While multi-tasking is a desirable skill, it is also often a time thief. Attempting to do too many things at one time ensures that nothing gets done. As a business owner, you need to be able to focus and concentrate on essential projects without interruptions.
The only way to do this is to commit to a strict schedule. Once you understand your work style and concentration patterns, you can allocate periods of the day to specific tasks. This includes personal and leisure time – schedule it, and stick to it.
Schedule time for: list-creation + prioritisation, email messages, telephone messages, internal meetings, client meetings, meeting preparation, “me-time”, family time, recreation + fitness, daily business tasks, and blocks for focused work.
Remember that there is a training period involved in beginning a new routine – for yourself and those around you. Use your voicemail, out-of-office email message, and a closed door to begin to let people know when you will not be disturbed.
6. Make Decisions
The choice to not make a decision is a decision in itself. The most successful business owners have the ability to make good decisions quickly and efficiently, and do not waste time deliberating over simple choices.
In leadership positions, often people are afraid of making the wrong decision or looking foolish if they make a mistake in front of junior staff. What they don’t realise, is that hesitating or avoiding decision making impacts their leadership just as much or more than making the wrong decision. Not only can being indecisive be personally stressful, but it is also stressful for those around you whose tasks are waiting on your choices.
Remember, you must make the best decision with the information you have, in the time frame you have to make the decision. No one expects you to be a fortune teller – be decisive, make some mistakes, and learn from them.
7. Manage Telephone Interruptions
This is a huge source of time theft that can easily be managed and avoided. If you are available to take phone calls at any time of day, you are setting yourself up to take work home in the evenings. The phone will always ring when you are focused on an important task, and this is something can easily be avoided.
Work out when you are most productive. Is it in the morning or the afternoon? Before, during, or after lunch? Once you have identified this time period, set your phone on “do not disturb” or have your calls directed to voicemail. If you do not have a receptionist, a variety of automatic answering systems are available for a nominal fee. To structure your phone time further, let callers know on your voicemail what specific time of day is best to reach you via phone. Then, set that time aside to receive and return phone calls.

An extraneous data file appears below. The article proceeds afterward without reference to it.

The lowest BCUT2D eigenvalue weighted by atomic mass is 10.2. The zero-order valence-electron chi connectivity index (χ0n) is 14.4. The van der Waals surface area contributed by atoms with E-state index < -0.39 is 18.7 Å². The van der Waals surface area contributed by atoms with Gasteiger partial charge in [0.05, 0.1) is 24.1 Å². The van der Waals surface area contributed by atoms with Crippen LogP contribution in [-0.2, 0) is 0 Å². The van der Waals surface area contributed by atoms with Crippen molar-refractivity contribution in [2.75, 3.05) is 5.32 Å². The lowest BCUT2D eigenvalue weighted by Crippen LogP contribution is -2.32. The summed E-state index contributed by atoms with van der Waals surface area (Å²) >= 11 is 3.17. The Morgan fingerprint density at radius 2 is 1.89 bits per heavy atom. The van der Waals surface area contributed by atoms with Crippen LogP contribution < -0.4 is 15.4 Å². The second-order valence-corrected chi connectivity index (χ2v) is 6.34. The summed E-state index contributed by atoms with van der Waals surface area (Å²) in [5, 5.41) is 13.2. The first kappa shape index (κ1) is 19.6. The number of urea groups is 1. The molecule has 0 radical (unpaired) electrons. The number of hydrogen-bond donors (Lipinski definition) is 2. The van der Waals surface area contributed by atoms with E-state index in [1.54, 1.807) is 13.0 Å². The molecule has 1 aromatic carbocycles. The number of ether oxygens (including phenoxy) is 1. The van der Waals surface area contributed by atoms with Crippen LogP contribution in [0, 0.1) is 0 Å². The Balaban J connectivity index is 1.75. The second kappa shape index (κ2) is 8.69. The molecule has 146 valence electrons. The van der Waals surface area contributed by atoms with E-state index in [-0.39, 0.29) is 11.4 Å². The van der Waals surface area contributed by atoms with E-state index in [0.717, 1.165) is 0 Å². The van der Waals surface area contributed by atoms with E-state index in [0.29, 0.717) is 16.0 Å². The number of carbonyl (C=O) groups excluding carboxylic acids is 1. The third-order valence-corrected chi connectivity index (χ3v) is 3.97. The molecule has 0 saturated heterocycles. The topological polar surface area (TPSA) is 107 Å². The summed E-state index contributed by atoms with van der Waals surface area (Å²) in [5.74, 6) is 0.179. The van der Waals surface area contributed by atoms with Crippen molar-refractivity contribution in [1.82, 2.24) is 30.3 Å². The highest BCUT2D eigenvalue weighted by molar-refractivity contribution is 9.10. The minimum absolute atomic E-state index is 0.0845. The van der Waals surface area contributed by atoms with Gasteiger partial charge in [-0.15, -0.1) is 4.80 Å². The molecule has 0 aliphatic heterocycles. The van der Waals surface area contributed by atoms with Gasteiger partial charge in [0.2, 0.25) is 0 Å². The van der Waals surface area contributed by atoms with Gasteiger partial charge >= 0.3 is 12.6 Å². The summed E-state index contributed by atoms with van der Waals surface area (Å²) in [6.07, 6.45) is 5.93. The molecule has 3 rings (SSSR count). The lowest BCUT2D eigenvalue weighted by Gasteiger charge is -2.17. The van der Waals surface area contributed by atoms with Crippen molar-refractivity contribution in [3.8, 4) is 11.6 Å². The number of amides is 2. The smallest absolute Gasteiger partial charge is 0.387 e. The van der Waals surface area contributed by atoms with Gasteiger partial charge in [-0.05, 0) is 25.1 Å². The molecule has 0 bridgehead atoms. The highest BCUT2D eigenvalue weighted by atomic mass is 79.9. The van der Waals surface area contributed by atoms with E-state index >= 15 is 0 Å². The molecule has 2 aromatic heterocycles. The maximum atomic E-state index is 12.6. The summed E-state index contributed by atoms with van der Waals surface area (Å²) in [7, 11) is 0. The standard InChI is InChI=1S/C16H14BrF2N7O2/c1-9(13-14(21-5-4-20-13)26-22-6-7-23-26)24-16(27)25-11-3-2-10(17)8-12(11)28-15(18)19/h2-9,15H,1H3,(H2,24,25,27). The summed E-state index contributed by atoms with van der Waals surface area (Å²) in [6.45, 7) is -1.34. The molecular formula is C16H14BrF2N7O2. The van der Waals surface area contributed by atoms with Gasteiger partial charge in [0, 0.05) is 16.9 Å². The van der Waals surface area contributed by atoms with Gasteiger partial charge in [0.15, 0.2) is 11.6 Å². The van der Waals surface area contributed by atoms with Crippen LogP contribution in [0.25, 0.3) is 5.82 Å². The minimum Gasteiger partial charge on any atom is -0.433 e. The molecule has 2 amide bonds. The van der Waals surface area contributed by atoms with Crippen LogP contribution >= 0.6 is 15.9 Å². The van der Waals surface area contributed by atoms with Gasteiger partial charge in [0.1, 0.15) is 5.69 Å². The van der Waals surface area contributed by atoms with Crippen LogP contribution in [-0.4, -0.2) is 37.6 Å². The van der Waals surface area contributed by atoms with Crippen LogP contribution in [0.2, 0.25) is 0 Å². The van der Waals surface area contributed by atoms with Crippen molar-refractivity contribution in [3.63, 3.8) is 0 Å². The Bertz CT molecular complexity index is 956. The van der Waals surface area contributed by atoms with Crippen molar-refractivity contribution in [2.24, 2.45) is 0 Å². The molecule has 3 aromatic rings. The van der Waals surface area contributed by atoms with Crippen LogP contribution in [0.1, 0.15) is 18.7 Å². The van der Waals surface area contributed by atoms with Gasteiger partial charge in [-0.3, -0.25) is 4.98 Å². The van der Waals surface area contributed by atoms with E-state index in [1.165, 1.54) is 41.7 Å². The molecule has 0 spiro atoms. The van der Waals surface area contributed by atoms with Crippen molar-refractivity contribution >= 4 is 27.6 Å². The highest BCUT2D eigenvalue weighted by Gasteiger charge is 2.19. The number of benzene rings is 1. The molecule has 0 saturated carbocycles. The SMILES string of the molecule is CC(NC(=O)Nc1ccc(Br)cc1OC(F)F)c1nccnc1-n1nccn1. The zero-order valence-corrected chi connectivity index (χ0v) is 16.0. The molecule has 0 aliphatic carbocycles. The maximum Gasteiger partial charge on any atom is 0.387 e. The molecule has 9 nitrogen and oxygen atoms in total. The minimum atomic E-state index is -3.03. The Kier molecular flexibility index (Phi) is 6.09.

8. Keep Your Work Environment Organized
Have you ever tried to make dinner in a messy kitchen? More of your time is spent looking for dishes and tools, then cleaning them, than actually cooking the meal.
The same goes for your work environment. If your desk and office is in a constant state of chaos, then you mind will be too. In fact, some studies have revealed that the average senior business leader spends nearly four weeks each year navigating through messy or cluttered desks, looking for lost information. Does that sound like productive time to you?
Once you make the initial clean sweep, it’s easy to maintain order in the chaos:
• Tidy your desk at the beginning and end of each day. Attach pertinent documents to your to do list, or have clear and organized folders for loose papers.
• Organise your supplies drawer so you have easy access to stationery like pens, post-it notes, staplers and highlighters. Every minute counts!
• Only have the documents and files you are working on, on your desk. The rest should be neatly filed on a side table for later retrieval.
• As for your office or store, there are many ways to make its layout more conducive to effective time management. Try:
- Minimising the distance between the reception desk and electronics like photocopies and fax machines.
- Keep a clear line of sight between your office and the most productive area of your business, so you are aware of what is happening amongst your employees.
- Organise shelves and filling cabinets so files are not only easily accessed, but out of sight when not being used. Consider putting sliding doors or cabinets in storage areas, and remember that the floor is not a storage cabinet.
More strategies to follow in Part 2!